On 11 March 2013 Prof Paul Newman will deliver this year’s Oxford London Lecture. Oxford Today caught up with him ahead of the event to find out more about his talk — and the self-driving cars that he’s currently developing.
What will you be talking about in your London Lecture?
The lecture's called Where Are The Robots? We’ve been promised robots for fifty years, but we still don’t seem to have them. So I’ll talk about why building a robot is so staggeringly and enchantingly hard, and why I’ve found that fascinating throughout my life. Even with all the wonderful sensors available, it’s still incredibly hard to have a robot perceive the world around it, let alone interact with it. But things are changing, and we’re finally getting somewhere.
Which will take me to the field I contribute to: trying to help robots know where they are in the world. I’m interested in creating machines that can navigate — by perceiving objects, understanding spaces and moving accordingly — all using cheap components. We can all walk home from the shops without GPS, so it’s definitely possible to navigate using only on-board sensors. I’m trying to get robots to do the same.
Specifically, you’re developing self-driving cars. What are the problems involved in building that kind of technology?
We’ve worked for the best part of a decade on what we call infrastructure-free navigation, where we try and create machines that just use on-board sensors like lasers and camera to help themselves navigate. While it’s fairly easy to train a car to find its way round a track, getting it to do it reliably — in different weather conditions, at different times of day — is much more complex. Perhaps the major difficulty, though, lies in having the car detect the very small cues that humans pick up naturally — say, noticing a gate is open and then inferring from that fact that something might emerge from it. That kind of thing is easy for humans, but not as simple for a robot.
You’ve recently taken delivery of two Nissan Leaf eco-cars. What are you doing with them?
We want to create technology to support autonomy in cars which uses cheap commercial sensors. We’re not exactly talking about pressing a button that makes the car drive on your behalf here, because that might not be safe. Instead, as I see it, these cars will start driving some of the people, to some of the places, some of the time. So you’ll buy your car and spend a little extra money to get an autonomy pack. You’ll drive home, and be disappointed because the green light doesn’t come on offering autonomous driving. But then, one Thursday evening, the light will pop on, and the car will say “I can drive through this traffic jam for you”, because it knows the roads, and the conditions, and has even obtained insurance for you via the internet. Then you press the button and it’ll drive. Maybe ten minutes later it asks for you to take over again; maybe it drives you all the way home. That’s the way driverless cars will work.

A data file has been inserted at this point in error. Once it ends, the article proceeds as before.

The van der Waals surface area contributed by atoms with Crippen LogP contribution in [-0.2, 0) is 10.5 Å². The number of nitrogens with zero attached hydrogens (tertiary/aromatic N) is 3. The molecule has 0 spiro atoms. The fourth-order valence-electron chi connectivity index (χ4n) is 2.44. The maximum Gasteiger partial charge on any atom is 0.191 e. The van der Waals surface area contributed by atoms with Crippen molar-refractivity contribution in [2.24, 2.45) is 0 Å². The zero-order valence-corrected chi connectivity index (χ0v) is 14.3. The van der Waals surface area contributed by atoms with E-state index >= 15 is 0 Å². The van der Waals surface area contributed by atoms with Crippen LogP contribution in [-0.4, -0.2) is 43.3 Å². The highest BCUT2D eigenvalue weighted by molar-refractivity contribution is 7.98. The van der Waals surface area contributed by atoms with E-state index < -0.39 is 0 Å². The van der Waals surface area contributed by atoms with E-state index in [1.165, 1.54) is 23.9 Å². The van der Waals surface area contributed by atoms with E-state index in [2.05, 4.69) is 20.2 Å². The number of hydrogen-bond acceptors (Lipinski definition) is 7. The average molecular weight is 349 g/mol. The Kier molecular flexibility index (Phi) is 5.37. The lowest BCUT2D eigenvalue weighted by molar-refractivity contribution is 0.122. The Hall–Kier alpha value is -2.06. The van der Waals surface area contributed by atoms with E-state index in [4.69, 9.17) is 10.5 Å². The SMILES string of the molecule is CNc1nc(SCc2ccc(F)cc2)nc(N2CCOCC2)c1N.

And how does the technology work in practice?
In reality, most of the time you only ever want your car to work in places that it — or at least, another car — has already been. In a city, for example, many people drive through the roads every day. If those cars have cameras or laser sensors, they can create very accurate maps of what spaces looks like. We take that data, and build detailed models of what cities, towns and countryside looks like. If your car knows roughly where it is in the world to a few metres, from GPS data or some other location system, then it can compare those maps to the data it’s getting from its on-board sensors — when the two match up, it knows exactly where it is, and can drive itself. When they don’t match up, a human has to drive.
What are the barriers to driverless cars becoming commonplace?
Insurance is a big issue; clearly insurers need to get behind it if it’s to ever work. But you can already buy a Ford Focus that parks itself, so I think it’s really only a matter of time before they come round to it. There might be some social resistance, too; some people might be sceptical about the idea of driverless cars. But i dare say people were sceptical when combustion engines replaced horses — this time we just have different nouns and verbs. To an extent, though, those problems are there for the car companies to deal with. We’re primarily interested in the academic questions.
Finally, how feasible is it that cars will be driving us around in the near future?
It’s definitely going to happen — it’s harder to believe it’s not going to happen than anything else — but predicting the future is difficult. Eventually, my goal is to provide an autonomy pack, available on everyday cars, for $100. We’re nowhere near that, of course, but I think we could achieve $1,000 fairly quickly. We’re certainly talking years, not decades.